“We editors must stick together,” she chirped as she handed a complimentary copy of the July/August edition.
Also on my radar was Jane Melloy, the former chair of Fenland magistrates (she had to retire at 70 but looks not a day over 60) who still volunteers to help out with witness service.
Rightly so she’s still indignant that the magistrates’ court house at Wisbech closed but, ever hopeful, remains chair of a group of friends who will open it for a day later this year as part of a historic weekend.
One day she thinks the Government will return to its senses and return justice to the Fens, a view shared by many.
QUITE a debate on Twitter I noticed after it was suggested at a recent town council meeting in Wisbech that the homeless were availing themselves of Fenland Council’s new super loos to bed down in for the night. Entrance fee 20p and not be to be disturbed till morning.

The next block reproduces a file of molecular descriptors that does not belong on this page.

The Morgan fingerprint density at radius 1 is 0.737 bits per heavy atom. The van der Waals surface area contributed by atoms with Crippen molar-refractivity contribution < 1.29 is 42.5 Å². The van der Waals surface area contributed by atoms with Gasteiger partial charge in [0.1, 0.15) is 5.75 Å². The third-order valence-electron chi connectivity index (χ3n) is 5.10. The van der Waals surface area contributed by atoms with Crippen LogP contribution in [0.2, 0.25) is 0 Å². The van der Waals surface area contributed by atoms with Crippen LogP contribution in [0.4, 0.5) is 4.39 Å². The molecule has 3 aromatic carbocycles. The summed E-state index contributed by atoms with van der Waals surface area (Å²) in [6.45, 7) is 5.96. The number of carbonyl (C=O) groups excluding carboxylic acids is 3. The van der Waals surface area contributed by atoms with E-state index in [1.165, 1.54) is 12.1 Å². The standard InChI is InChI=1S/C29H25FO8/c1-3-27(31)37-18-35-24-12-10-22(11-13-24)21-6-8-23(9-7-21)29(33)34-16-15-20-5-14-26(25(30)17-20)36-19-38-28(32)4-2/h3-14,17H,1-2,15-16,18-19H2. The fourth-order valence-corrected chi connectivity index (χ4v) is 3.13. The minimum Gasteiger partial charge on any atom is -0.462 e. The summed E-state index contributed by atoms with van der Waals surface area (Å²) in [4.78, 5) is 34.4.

Councillor Samantha Hoy doesn’t think this is so, however, since she has checked and discovered the loos are closed at night.
She tweeted that council director Gary Garford “was asked if it was true and he said ‘no as they are locked at night’ and he is supposed to be the man in the know.”
Unless of course, dear readers, you know different.
LAST week’s town council meeting at Wisbech was enlivened by the presence of Cambridge blogger Richard Taylor who’s one man crusade to lift the curtain on public bodies saw his crusading like appearance in the town for much of the day.
Richard’s astutely woven summary of his day is available on line and well worth the hunt, particularly as he recounts his ‘battle’ with the Mayor, Councillor Vivien MacRae, who ordered him to turn off his mobile phone from which he was tweeting.
Richard recounts that “after the meeting I invited her to speak to me on camera and explain her mobile phone, and therefore twitter, ban.